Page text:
the public phones will link to underutilized mobile base stations and their goal is to augment telephone access in rural and mountain areas. This is a small pilot test -- they've contracted for upgrades to 50 phones so far -- and prices have not been announced.
This is not a major development, but it is consistent with Cuba's history. Since the early days of the Internet, they have put more emphasis on rural connectivity than was common in developing nations.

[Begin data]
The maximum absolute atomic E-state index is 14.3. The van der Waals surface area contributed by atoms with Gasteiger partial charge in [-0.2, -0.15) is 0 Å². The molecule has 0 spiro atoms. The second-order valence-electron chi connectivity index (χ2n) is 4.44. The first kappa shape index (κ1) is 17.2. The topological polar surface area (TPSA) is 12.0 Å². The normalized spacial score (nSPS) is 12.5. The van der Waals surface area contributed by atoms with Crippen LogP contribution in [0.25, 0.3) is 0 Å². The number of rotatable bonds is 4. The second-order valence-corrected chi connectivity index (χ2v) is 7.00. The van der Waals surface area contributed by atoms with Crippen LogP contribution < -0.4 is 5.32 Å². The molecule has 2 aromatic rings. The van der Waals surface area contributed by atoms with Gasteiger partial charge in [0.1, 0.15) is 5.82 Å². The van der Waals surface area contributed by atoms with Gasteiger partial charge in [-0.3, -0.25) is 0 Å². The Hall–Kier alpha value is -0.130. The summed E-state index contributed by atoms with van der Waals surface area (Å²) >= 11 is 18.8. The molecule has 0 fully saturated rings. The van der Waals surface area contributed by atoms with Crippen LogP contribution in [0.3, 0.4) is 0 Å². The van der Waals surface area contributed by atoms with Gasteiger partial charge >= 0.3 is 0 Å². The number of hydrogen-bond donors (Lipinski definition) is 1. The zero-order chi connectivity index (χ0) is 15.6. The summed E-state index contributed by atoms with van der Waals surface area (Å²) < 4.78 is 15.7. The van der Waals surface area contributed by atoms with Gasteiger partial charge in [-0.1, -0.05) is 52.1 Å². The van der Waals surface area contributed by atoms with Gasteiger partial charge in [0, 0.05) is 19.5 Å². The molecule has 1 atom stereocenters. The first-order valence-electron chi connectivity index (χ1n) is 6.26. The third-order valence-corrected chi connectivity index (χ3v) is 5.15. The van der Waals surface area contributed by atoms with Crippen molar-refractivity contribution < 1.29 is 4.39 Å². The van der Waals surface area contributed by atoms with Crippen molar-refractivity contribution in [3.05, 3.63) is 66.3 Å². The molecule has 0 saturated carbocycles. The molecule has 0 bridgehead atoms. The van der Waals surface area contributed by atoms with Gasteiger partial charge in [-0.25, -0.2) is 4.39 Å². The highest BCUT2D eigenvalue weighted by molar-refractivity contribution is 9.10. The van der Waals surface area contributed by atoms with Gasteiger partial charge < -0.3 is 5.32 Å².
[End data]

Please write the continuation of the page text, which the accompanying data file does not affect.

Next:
It is also an instance of Cuban ingenuity -- like equipping a bicycle with an engine, pop-bottle fuel tank and oversize seat, creating El Paquete Semanal or growing street nets.
It also reminds me of a time many years ago in Havana when my wife asked a woman on the street if she knew where the closest pay phone was. She replied that there was one up the street, but it had not worked for years. That was the bad news. The good news was that she had a phone in her home and invited us in to use it.